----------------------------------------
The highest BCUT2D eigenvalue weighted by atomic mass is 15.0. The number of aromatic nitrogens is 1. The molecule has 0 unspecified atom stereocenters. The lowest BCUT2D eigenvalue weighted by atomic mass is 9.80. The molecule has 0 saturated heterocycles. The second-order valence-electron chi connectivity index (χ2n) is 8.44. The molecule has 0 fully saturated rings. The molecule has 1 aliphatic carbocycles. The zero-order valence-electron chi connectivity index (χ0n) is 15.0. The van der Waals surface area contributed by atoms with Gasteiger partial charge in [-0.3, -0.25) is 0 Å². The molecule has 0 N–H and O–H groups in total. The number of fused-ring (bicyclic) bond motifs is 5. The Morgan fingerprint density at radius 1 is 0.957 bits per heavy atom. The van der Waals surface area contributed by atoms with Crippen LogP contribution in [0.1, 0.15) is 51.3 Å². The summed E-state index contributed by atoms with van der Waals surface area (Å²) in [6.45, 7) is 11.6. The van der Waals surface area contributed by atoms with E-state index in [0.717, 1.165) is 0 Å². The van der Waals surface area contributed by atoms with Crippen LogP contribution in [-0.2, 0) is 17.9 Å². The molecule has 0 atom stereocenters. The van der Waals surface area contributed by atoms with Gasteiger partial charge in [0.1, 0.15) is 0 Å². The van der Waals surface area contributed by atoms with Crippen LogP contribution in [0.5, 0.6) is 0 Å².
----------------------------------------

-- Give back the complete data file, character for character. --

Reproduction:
The highest BCUT2D eigenvalue weighted by atomic mass is 15.0. The number of aromatic nitrogens is 1. The molecule has 0 unspecified atom stereocenters. The lowest BCUT2D eigenvalue weighted by atomic mass is 9.80. The molecule has 0 saturated heterocycles. The second-order valence-electron chi connectivity index (χ2n) is 8.44. The molecule has 0 fully saturated rings. The molecule has 1 aliphatic carbocycles. The zero-order valence-electron chi connectivity index (χ0n) is 15.0. The van der Waals surface area contributed by atoms with Gasteiger partial charge in [-0.3, -0.25) is 0 Å². The molecule has 0 N–H and O–H groups in total. The number of fused-ring (bicyclic) bond motifs is 5. The Morgan fingerprint density at radius 1 is 0.957 bits per heavy atom. The van der Waals surface area contributed by atoms with Crippen LogP contribution in [0.1, 0.15) is 51.3 Å². The summed E-state index contributed by atoms with van der Waals surface area (Å²) in [6.45, 7) is 11.6. The van der Waals surface area contributed by atoms with E-state index in [0.717, 1.165) is 0 Å². The van der Waals surface area contributed by atoms with Crippen LogP contribution in [-0.2, 0) is 17.9 Å². The molecule has 0 atom stereocenters. The van der Waals surface area contributed by atoms with Gasteiger partial charge in [0.1, 0.15) is 0 Å². The van der Waals surface area contributed by atoms with Crippen LogP contribution in [0.5, 0.6) is 0 Å².